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3. Discussion
4,4-Dimethoxybut-1-yne (1) is a valuable difunctional synthetic building block which incorporates a masked aldehyde carbonyl group and terminal alkyne within a four-carbon chain. To date this versatile synthon has found application as a key intermediate in the synthesis of heterocyclic compounds, functionalized alkenes, and several classes of biomolecules including carbohydrates, polyketides, and lipids. For example, Jung and Gardiner employed dimethoxybutyne 1 in their approach to the stereoselective synthesis of carbohydrates,2 and Tan and coworkers applied this compound in their stereocontrolled strategy for the construction of six-carbon polyketide fragments.3 Vanderwal et al. utilized dimethoxybutyne 1 in their synthesis of chlorosulfolipids,4 and Hénaff and Whiting have used this compound as an intermediate in a stereocontrolled route to complex polyenes.5 4,4-Dimethoxybut-1-yne was also employed as a key building block in the tandem benzannulation/cyclization strategy for the synthesis of highly substituted indoles developed in our laboratory.6 The analogous diethoxy acetal derivative of butynal has found application in the total synthesis of several natural products and heterocyclic systems.7
Durand reported the first synthesis of 4,4-diethoxybutyne (2) in 1961.8 As outlined in Scheme 1, alkylation of lithium acetylide with bromoacetaldehyde diethyl acetal provides the desired product in a single step. Unfortunately, the yield for this reaction is reported to be low and the product proved difficult to separate from unreacted bromoacetaldehyde acetal.
v92p0013-7.gif
Makin et al. reported a three-step synthesis of 4,4-dialkoxybut-1-ynes in 1981 that begins with the Lewis acid catalyzed self-condensation of alkyl vinyl ethers (Scheme 2).9 Addition of molecular bromine and double dehydrobromination with excess sodamide in liquid ammonia then affords 1 and 2 in good overall yield.
v92p0013-8.gif
A third approach to the synthesis of 4,4-dialkoxybutynes is based on the substitution reaction of propargylic organometallic compounds with orthoformate esters. The reaction of Grignard reagents with orthoformates is a well established method for the preparation of acetals,10 and several laboratories have described the application of this process to the synthesis of 4,4-dialkoxybutynes. In 1981, Miginiac et al. reported that the reaction of Grignard reagents with certain mixed orthoformates takes place at room temperature rather than at the elevated temperatures required for reactions with trialkyl orthoformates.11 The synthesis of 4,4-diethoxybut-1-yne (2) was achieved in 55% yield by reaction of the Grignard derivative of propargyl bromide with phenyl diethyl orthoformate according to this method.11 In a similar fashion, Quintard and coworkers prepared 2 in 74% yield by using acetyl diethyl orthoformate (AcOCH(OEt)2).12 In this case, however, the organoaluminum compound obtained from propargyl bromide was found to give superior results as compared to organomagnesium and organozinc compounds and was therefore employed for the reaction. This observation was consistent with earlier reports that organoaluminum compounds often react in higher yield with orthoesters as compared to the corresponding magnesium and zinc compounds. The rates of reaction of the organoaluminum compounds were also shown to be considerably faster, with the addition to orthoesters generally taking place rapidly at low temperature.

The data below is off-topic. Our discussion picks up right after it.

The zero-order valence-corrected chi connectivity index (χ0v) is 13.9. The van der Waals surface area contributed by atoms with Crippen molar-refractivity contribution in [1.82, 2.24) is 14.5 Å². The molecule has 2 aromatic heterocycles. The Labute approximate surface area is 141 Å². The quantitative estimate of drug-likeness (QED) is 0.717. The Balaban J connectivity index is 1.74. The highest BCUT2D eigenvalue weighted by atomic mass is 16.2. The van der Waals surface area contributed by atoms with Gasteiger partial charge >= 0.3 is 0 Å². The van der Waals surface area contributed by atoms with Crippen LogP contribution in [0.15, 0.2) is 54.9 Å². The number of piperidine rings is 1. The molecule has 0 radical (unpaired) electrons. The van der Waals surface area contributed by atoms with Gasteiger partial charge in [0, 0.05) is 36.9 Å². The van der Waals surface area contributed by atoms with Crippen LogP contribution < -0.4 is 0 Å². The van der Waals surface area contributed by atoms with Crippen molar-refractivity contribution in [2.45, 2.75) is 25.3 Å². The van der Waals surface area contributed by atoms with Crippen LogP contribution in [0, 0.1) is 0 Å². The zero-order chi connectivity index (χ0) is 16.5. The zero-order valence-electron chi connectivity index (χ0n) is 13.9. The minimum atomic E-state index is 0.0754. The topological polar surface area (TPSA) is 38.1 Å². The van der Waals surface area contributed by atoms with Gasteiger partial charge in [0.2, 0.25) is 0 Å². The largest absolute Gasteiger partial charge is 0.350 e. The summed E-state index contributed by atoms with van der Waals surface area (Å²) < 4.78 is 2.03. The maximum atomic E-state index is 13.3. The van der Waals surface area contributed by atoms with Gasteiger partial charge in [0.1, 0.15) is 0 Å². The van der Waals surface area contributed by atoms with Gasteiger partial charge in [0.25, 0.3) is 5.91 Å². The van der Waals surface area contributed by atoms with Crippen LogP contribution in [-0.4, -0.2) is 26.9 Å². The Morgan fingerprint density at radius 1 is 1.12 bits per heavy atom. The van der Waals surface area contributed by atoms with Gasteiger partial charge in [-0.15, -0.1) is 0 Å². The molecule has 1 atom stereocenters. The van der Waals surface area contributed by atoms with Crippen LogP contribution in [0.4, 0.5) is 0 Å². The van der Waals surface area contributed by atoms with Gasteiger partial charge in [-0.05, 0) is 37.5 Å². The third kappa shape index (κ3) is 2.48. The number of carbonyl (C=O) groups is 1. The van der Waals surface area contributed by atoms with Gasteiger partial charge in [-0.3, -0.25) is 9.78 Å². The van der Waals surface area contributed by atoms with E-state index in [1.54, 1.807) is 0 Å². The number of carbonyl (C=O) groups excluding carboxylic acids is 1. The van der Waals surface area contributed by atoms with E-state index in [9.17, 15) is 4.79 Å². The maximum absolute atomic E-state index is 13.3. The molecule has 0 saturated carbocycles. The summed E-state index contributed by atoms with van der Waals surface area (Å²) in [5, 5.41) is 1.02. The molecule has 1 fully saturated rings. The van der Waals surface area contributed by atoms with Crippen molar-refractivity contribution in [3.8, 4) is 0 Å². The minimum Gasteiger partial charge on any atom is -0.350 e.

A drawback of the procedures outlined above is that the mixed orthoesters are ca. 50-100 times as expensive as simple trialkyl orthoformates. In 1986, Miginiac reported that the aluminum derivative of propargyl bromide reacts with inexpensive trimethyl orthoformate at low temperature to afford 4,4-dimethoxybut-1-yne in good yield.13 In our view, this reaction provides the most economical and convenient method for the preparation of 4,4-dimethoxybut-1-yne and is thus the basis for the procedure described in the present Organic Syntheses article. This method involves a single step and begins with relatively inexpensive starting materials. The product acetal can be purified by distillation and can then be stored neat without detectable decomposition at 0 °C under inert atmosphere.

References and Notes
  1. Department of Chemistry, Massachusetts Institute of Technology, Cambridge, MA 02139. Email: danheisr@mit.edu. We thank the National Science Foundation (CHE-1111567) for generous financial support.